In 2008, Columbia Studios turned the book Bringing Down the House, based on the experiences of real MIT students, into the movie 21. In the film, as in the book, those students counted cards in Blackjack to win epic sums of money.
The real-life men behind the story — Jeffrey Ma, Mike Aponte and their teacher John Chang — are all of Asian descent. And they are all changed to caucasian people (Jim Sturgess, Jacob Pitts and Kevin Spacey, respectively) in the movie.
Jennifer Lawrence fans, take a deep breath. Katniss Everdeen is widely regarded by many to be a woman of color in the books on which the film is based; she is described by author Suzanne Collins as having straight black hair, olive skin and grey eyes. This certainly does not sound like the naturally blonde-haired, blue-eyed Lawrence, even after they dyed her hair and tanned her skin a bit for the second film. To make matters worse, casting directors wouldn't even consider a girl of color.
It's also worth remembering the outcry the first film launched over the casting of a young African-American actress as Rue, despite that she is described in the book as having "dark brown skin and eyes."
The 2007 thriller 30 Days of Night is based on a three-issue comic book series of the same name. However, the name that the producers of the film didn't keep was the name of the protagonist. In the comic books, the main character is Sheriff Eben Olemaun, who is said to be of Inuit descent. Olemaun gets advanced strength in the comic books by injecting vampire blood into his veins. Apparently that made him white as well, as he his portrayed by Josh Hartnett in the film and his name is changed to Eben Oleson.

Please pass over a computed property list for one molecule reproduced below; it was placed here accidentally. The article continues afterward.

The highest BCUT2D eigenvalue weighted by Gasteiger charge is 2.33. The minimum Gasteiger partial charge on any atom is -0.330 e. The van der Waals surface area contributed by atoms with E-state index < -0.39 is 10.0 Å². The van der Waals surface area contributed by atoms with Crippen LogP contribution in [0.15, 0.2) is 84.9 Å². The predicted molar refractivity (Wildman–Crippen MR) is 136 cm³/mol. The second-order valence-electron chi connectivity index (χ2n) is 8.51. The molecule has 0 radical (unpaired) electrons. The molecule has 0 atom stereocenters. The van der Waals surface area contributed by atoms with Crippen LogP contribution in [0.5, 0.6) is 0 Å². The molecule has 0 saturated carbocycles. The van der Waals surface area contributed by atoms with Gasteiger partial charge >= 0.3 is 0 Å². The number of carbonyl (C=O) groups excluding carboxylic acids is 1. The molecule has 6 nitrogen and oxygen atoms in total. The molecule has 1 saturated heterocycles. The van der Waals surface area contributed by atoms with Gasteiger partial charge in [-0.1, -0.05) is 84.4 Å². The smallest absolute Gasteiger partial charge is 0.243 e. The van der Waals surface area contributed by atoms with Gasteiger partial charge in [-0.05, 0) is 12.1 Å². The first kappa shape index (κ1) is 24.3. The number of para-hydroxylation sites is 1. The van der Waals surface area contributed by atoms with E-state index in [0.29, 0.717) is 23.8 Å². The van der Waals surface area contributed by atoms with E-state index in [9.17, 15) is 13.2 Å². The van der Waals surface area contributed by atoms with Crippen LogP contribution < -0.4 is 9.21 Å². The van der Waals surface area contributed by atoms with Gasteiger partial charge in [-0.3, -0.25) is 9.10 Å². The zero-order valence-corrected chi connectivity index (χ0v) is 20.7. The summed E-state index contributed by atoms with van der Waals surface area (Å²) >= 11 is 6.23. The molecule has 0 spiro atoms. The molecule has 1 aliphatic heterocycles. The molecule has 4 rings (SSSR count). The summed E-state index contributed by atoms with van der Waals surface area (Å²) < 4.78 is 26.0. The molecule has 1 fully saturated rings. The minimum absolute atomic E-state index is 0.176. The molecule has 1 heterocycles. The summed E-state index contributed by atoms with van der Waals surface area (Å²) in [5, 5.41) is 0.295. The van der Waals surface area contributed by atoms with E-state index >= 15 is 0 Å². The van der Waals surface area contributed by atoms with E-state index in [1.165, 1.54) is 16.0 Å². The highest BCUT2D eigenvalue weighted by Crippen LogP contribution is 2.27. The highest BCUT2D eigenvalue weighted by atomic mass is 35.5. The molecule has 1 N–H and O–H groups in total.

Perhaps Kevin Spacey's acting specialty is to play people of color, because this is the second time he's on this list. In 2000's Pay it Forward, Spacey plays a character named Eugene Simonet, the teacher who inspires main character Trevor McKinney to change the world. The problem? In the book on which the movie is based, Simonet's name is actually Reuben St.Clair, and he's a black man. The part was apparently offered to Denzel Washington, and, seemingly unable to find any other black men in Hollywood, directors gave the role to Spacey instead.
Argo joins our list as another film based on a real-life person whose body was represented by a white person in film — in this case by director Ben Affleck, who cast himself. Completed in 2012, Argo tells the story of now-retired CIA tech officer Tony Mendez. Mendez, who reportedly blessed the casting, is a man of mixed heritage, but Affleck chose not to recognize that heritage in the film.
Khan Noonien Singh is, in Star Trek lore, considered to be the best of a crop of genetically engineered humans. He is the Enterprise's most ruthless and cunning enemy and is the complex, multi-faceted villain in Wrath of Khan. He is also originally played by Mexican actor Ricardo Montalban and was described as Northern Indian Sikh.
But in 2013's Into Darkness, Khan was cast as the very talented, but very pasty, Benedict Cumberbatch. In casting Cumberbatch, Into Darkness loses much of the depth and progressiveness that was a part of casting Montalban in the first place. It merely becomes the latest in the line of movies that casts white men as sympathetic villains, and men of color as two-dimensional monsters to be slayed.